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Tonight, New York anti-folk pioneer and sometime-cartoonist Jeffrey Lewis is just one part of Jeffrey Lewis and The Jackals, presumably getting bored with “and the Jitters” or just perhaps just the plain old “Jeffrey Lewis Band”. Whatever the name, Jeffrey Lewis has, in my experience, not been a man to disappoint and tonight is no exception.
Playing to a rather rammed Scala, the audience is made up several hundred people of varying ages (a few follically challenged heads amongst the long-hairs), and each one waits with baited breath for the man who so amusingly sings and strums songs about Leonard Cohen's oral sex and being sexually assaulted by a Will Oldham lookalike on the New York Subway. On top of all that, he's an artist still able to poignantly capture the worries, anxieties and realities of the modern human psyche with bags of wit and whim; demonstrated tonight by the melancholic 'Moving' (you close the front door and you lock it/ drop the key back through the slot/ sure hope there's nothing you forgot) and 'The East River', where Lewis' voice and briskly finger-picked chords which emanate from his battered guitar form the soundtrack to the autobiographical romantic inadequacy of an 'unloved clown'.
Lewis is, in roughly equal parts, a story-teller, musician and comic book artist, and it wouldn't be a Jeff Lewis show without the atonal narration of one of his convoluted and colourful comics; it'd be like a Metallica show without a single masturbatory guitar solo - it just shouldn't happen. The flip-book may be hard to see from all the way up here, but the beauty of Lewis' work lies mainly with the words. Jeff regales all with the newest instalment in his 'Complete History of Communism' series, though this time Part V is, ironically, incomplete but at the same time amusingly and surprisingly informative; who knew so much about Kim Il Sung, huh? If kids in schools were taught like this school days would genuinely be the best days of your life.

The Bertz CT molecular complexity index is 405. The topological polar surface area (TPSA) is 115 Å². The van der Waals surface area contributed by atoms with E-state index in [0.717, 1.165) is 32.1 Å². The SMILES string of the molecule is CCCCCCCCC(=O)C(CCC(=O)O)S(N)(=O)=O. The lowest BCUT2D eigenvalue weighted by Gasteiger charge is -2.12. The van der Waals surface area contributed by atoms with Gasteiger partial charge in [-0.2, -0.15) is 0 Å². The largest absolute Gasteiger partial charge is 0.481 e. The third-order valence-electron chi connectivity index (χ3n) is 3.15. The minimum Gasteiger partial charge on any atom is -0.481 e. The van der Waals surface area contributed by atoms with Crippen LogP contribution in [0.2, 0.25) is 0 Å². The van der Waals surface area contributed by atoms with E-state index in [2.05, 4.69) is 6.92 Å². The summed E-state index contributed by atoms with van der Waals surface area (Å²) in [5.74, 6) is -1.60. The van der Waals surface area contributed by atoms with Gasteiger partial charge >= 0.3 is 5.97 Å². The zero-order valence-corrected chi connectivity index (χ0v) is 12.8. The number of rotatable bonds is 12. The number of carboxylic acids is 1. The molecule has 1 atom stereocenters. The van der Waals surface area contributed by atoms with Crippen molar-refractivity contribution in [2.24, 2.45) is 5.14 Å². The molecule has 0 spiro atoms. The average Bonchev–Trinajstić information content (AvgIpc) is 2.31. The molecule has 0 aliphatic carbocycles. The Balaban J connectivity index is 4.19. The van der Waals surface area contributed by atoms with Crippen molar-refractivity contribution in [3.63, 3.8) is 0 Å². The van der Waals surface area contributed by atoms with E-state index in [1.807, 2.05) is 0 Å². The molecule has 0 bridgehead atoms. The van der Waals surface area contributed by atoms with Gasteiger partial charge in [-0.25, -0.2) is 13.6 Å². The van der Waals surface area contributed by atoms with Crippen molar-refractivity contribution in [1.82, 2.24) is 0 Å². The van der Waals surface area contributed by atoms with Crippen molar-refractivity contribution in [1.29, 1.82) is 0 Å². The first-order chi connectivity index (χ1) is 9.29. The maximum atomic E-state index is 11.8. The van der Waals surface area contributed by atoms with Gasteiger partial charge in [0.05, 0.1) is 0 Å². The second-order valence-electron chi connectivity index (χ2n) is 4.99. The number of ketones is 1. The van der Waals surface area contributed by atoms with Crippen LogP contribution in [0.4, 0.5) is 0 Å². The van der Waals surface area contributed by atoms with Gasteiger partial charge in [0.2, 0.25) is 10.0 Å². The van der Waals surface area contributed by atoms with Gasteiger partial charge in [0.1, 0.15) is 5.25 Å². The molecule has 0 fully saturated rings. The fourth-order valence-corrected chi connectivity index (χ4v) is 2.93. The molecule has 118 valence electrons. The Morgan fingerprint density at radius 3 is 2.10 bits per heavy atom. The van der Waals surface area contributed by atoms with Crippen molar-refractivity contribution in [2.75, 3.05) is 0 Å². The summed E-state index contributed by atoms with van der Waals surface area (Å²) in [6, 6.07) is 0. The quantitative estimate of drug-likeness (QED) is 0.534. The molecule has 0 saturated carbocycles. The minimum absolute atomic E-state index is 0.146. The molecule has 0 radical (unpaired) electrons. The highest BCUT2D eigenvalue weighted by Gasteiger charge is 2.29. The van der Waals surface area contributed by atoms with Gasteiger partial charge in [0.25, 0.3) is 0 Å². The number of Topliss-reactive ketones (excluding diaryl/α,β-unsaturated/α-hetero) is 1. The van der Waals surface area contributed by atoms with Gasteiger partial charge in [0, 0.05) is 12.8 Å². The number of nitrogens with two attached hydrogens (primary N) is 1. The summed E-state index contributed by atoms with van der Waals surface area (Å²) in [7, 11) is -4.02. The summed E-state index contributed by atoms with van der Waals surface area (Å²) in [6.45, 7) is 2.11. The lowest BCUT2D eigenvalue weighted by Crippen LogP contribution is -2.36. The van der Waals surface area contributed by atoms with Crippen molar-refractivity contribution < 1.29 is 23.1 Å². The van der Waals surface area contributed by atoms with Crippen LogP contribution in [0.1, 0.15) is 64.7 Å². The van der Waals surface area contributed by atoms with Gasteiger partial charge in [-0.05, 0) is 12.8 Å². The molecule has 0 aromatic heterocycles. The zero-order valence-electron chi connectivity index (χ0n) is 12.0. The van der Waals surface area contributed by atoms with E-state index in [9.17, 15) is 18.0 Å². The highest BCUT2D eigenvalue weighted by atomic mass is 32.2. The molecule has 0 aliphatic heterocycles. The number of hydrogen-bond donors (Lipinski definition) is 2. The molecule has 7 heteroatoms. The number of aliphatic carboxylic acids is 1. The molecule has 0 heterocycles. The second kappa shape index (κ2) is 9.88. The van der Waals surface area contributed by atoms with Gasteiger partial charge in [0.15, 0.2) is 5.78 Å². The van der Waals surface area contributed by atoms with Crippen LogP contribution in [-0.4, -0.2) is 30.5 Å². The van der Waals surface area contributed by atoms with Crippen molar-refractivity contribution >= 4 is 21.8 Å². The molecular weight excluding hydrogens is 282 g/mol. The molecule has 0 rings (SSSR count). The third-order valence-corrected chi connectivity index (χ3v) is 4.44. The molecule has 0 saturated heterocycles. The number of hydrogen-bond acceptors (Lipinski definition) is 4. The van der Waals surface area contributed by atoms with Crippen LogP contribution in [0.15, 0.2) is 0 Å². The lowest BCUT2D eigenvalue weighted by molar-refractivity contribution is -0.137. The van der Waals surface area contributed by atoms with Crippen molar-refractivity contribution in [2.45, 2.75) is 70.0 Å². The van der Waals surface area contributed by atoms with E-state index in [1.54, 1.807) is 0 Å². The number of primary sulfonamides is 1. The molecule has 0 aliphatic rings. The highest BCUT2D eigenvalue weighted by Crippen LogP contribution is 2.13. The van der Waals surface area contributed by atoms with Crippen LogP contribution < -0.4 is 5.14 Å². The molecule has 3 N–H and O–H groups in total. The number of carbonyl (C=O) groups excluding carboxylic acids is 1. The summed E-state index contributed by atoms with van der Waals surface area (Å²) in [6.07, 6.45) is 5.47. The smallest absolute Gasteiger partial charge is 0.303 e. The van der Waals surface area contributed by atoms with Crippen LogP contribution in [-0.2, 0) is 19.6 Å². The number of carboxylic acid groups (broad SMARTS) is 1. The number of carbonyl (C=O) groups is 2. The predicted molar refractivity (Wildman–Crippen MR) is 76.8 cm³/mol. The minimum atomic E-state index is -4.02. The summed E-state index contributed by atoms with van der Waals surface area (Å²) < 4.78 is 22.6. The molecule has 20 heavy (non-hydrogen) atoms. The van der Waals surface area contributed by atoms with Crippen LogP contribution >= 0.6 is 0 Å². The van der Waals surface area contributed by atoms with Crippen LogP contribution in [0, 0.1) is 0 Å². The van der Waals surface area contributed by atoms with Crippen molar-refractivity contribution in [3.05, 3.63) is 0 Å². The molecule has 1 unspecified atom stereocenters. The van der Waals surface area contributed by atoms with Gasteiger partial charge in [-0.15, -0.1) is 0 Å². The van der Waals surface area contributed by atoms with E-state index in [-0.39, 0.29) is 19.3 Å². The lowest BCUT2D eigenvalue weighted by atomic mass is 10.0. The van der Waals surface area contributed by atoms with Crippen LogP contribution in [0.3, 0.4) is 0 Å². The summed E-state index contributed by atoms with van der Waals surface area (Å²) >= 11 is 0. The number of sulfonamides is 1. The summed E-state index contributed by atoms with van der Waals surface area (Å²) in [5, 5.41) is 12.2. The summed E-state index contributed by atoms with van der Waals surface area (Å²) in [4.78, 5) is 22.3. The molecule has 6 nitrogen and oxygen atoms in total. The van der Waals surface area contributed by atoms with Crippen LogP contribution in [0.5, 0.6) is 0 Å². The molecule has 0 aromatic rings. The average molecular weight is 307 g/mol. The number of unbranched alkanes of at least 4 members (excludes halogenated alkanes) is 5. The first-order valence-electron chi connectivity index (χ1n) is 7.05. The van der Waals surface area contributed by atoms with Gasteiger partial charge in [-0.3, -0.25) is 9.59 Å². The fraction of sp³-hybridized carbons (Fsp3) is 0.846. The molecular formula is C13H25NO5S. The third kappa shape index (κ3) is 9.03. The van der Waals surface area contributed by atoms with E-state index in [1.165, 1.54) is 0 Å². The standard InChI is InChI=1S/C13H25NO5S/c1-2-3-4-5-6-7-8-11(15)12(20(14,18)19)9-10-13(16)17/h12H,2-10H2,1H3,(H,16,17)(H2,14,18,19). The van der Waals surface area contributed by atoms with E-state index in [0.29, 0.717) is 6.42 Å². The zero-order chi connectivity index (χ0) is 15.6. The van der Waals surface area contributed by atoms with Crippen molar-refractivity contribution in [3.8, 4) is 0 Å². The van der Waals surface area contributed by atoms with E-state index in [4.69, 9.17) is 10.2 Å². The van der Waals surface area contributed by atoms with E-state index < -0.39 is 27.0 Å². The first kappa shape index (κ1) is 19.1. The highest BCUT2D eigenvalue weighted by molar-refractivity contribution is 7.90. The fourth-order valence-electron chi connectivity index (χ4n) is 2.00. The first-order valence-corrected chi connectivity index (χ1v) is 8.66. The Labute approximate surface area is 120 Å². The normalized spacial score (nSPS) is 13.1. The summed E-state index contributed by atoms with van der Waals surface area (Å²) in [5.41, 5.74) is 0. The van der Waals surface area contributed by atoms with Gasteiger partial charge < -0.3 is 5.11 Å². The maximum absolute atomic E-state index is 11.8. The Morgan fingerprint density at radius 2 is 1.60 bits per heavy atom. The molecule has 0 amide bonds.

Appropriately using a passage of songs from 12 Crass Songs to bridge the gap in his set between the plucked and the punk, Lewis singing Crass is hit or miss. 'Systematic Death' has a nice little ditty complete with male-female ping-pong chorus and 'I Ain't Thick, It's Just A Trick' has its lyrics adapted for our times to fit in a Sarah Jessica Parker reference. It sounds like Jeff, it looks like Jeff, but without Lewis' own lyrics it means that the element which makes him so appealing is strangely absent.
Cuts like the raucous 'The Man With The Golden Arm', the anti-acid anthem 'We Don't Want No LSD Tonight' and 'Art Land' see Lewis' music again take another dimension; he's not just some American artist guy with an acoustic guitar; he can get the throngs dancing and play a guitar solo or two. Neat. 'Back When I Was Four' is a typically fanciful and futuristic extended life-story which sees Lewis' character outlive everyone he ever knew and find comfort in an unnamed goldfish and a million rubber skeletons; it, like the un-aired 'Williamsburg Will Oldham Horror' and 'Gold' are an extension of Lewis' talent and penchant for cartoons, but this time lyrical. Even when the guitar is ditched for the encore of a pair of poems he still captivates us all.
He may be thinning on top and the wrong side of 30, but Jeffrey Lewis is undoubtedly the current king of hip and quirky anti-folk.
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